Welsh foodbanks feed 16,000 in one year
Published 04 April 2012
Welsh foodbanks have given emergency food parcels to 16,000 people in the last year.
The Trussell Trust, which runs the foodbanks through local churches, said it had seen an increase in demand for its services in light of the difficult economic climate.
Over 150 tons of food has been donated to the foodbanks by members of the public and other donors.
Recipients of the food parcels include low-income working families, people made redundant, and those experiencing delays in receiving their benefits. They are all referred to the service through frontline care professionals, such as doctors or social workers.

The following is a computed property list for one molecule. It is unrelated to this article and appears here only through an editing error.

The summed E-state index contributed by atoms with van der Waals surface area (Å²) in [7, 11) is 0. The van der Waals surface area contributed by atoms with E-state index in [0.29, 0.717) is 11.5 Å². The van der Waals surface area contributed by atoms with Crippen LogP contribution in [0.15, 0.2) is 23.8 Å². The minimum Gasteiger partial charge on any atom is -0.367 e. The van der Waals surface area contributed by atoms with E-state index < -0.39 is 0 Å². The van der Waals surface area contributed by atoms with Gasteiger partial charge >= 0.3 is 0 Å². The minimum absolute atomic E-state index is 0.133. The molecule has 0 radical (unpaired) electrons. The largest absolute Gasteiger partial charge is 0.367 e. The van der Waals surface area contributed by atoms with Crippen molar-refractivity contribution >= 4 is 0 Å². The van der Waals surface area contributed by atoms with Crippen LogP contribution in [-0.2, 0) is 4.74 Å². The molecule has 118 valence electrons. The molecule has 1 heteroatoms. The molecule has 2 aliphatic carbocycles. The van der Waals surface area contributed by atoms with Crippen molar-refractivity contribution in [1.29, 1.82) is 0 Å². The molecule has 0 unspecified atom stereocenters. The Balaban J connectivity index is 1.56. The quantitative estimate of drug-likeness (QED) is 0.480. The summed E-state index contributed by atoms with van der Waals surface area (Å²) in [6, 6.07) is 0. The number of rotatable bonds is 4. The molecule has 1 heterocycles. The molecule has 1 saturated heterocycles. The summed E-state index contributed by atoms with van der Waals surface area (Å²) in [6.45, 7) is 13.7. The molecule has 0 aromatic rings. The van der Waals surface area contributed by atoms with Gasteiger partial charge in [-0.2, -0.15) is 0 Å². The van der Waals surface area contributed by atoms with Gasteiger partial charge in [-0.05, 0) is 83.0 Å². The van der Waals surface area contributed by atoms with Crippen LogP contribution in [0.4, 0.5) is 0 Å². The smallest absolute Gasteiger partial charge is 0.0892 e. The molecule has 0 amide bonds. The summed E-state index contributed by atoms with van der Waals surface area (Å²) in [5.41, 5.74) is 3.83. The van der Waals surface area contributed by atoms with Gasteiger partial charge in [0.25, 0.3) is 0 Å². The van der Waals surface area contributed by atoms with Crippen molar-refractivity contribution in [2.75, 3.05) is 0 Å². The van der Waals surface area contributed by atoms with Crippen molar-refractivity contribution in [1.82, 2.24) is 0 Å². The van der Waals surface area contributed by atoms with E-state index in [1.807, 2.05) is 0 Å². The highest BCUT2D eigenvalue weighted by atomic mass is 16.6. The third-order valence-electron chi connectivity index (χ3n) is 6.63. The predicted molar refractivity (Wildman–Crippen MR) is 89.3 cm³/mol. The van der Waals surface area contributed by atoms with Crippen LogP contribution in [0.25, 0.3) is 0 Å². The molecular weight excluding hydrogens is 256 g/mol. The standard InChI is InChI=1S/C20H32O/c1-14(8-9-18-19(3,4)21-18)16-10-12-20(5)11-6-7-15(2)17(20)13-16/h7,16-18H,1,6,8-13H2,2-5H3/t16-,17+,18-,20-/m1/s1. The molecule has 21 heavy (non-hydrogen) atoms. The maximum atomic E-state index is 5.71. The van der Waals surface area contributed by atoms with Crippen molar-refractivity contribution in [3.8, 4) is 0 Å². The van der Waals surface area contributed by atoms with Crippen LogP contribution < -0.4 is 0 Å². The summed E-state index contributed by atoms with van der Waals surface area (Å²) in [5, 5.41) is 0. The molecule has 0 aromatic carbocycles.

A new foodbank in Wrexham brings the total number in the network across the UK to 192.
Wales Regional Development Manager for The Trussell Trust, Adrian Curtis said: "It’s shocking to see that over the past 12 months, 16,000 people in Wales had to choose between paying essential bills and putting food on the table.
"A sudden change in circumstances can lead families into a crisis and can affect people from all backgrounds and income levels – as household budgets are squeezed we are seeing more people at risk of crisis."
Mr Curtis expects the network of foodbanks in Wales to expand to over 40 projects during the next 24 months.
Executive Chairman of The Trussell Trust, Chris Mould said: "Between 2008 and 2011, numbers fed by foodbanks increased by 136%.
"Recession followed by high unemployment and rising food and fuel prices has had a huge impact.
"Foodbank clients are faced with impossible choices between paying the rent and buying food. Parents skip meals or consider crime to feed their children.
"The shocking truth is that thousands are going hungry in their own homes in 21st century Britain."
More news from the Society